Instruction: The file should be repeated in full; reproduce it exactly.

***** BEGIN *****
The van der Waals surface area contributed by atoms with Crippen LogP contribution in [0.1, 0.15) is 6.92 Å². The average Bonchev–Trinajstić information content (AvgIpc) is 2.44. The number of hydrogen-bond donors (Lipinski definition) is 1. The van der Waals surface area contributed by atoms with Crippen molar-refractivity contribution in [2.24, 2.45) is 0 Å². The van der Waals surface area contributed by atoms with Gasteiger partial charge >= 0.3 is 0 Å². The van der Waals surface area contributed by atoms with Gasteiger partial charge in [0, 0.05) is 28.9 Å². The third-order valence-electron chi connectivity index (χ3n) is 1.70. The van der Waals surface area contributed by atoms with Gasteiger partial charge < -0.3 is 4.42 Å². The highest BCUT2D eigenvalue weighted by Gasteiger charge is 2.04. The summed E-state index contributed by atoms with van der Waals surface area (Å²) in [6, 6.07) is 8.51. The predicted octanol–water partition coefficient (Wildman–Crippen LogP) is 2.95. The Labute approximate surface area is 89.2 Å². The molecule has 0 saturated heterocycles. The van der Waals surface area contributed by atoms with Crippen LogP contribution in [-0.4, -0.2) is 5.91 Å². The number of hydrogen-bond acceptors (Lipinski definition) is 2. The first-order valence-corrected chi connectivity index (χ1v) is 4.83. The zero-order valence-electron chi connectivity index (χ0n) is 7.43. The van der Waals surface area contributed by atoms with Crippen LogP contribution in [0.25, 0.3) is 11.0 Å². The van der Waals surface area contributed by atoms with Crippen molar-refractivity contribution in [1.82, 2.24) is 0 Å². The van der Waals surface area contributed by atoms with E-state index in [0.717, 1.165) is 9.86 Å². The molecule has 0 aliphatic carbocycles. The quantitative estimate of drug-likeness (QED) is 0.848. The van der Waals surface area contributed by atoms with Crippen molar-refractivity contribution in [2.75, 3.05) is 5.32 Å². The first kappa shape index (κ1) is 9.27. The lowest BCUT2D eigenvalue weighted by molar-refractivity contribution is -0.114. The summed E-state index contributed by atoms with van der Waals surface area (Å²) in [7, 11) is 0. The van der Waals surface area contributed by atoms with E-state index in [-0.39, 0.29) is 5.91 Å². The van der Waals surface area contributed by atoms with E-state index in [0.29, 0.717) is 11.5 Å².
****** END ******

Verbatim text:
The van der Waals surface area contributed by atoms with Crippen LogP contribution in [0.1, 0.15) is 6.92 Å². The average Bonchev–Trinajstić information content (AvgIpc) is 2.44. The number of hydrogen-bond donors (Lipinski definition) is 1. The van der Waals surface area contributed by atoms with Crippen molar-refractivity contribution in [2.24, 2.45) is 0 Å². The van der Waals surface area contributed by atoms with Gasteiger partial charge >= 0.3 is 0 Å². The van der Waals surface area contributed by atoms with Gasteiger partial charge in [0, 0.05) is 28.9 Å². The third-order valence-electron chi connectivity index (χ3n) is 1.70. The van der Waals surface area contributed by atoms with Gasteiger partial charge < -0.3 is 4.42 Å². The highest BCUT2D eigenvalue weighted by Gasteiger charge is 2.04. The summed E-state index contributed by atoms with van der Waals surface area (Å²) in [6, 6.07) is 8.51. The predicted octanol–water partition coefficient (Wildman–Crippen LogP) is 2.95. The Labute approximate surface area is 89.2 Å². The molecule has 0 saturated heterocycles. The van der Waals surface area contributed by atoms with Crippen LogP contribution in [-0.4, -0.2) is 5.91 Å². The number of hydrogen-bond acceptors (Lipinski definition) is 2. The first-order valence-corrected chi connectivity index (χ1v) is 4.83. The zero-order valence-electron chi connectivity index (χ0n) is 7.43. The van der Waals surface area contributed by atoms with Crippen LogP contribution in [0.25, 0.3) is 11.0 Å². The van der Waals surface area contributed by atoms with Crippen molar-refractivity contribution in [1.82, 2.24) is 0 Å². The van der Waals surface area contributed by atoms with E-state index in [0.717, 1.165) is 9.86 Å². The molecule has 0 aliphatic carbocycles. The quantitative estimate of drug-likeness (QED) is 0.848. The van der Waals surface area contributed by atoms with Crippen molar-refractivity contribution in [2.75, 3.05) is 5.32 Å². The first kappa shape index (κ1) is 9.27. The lowest BCUT2D eigenvalue weighted by molar-refractivity contribution is -0.114. The summed E-state index contributed by atoms with van der Waals surface area (Å²) in [7, 11) is 0. The van der Waals surface area contributed by atoms with E-state index in [-0.39, 0.29) is 5.91 Å². The van der Waals surface area contributed by atoms with E-state index in [0.29, 0.717) is 11.5 Å².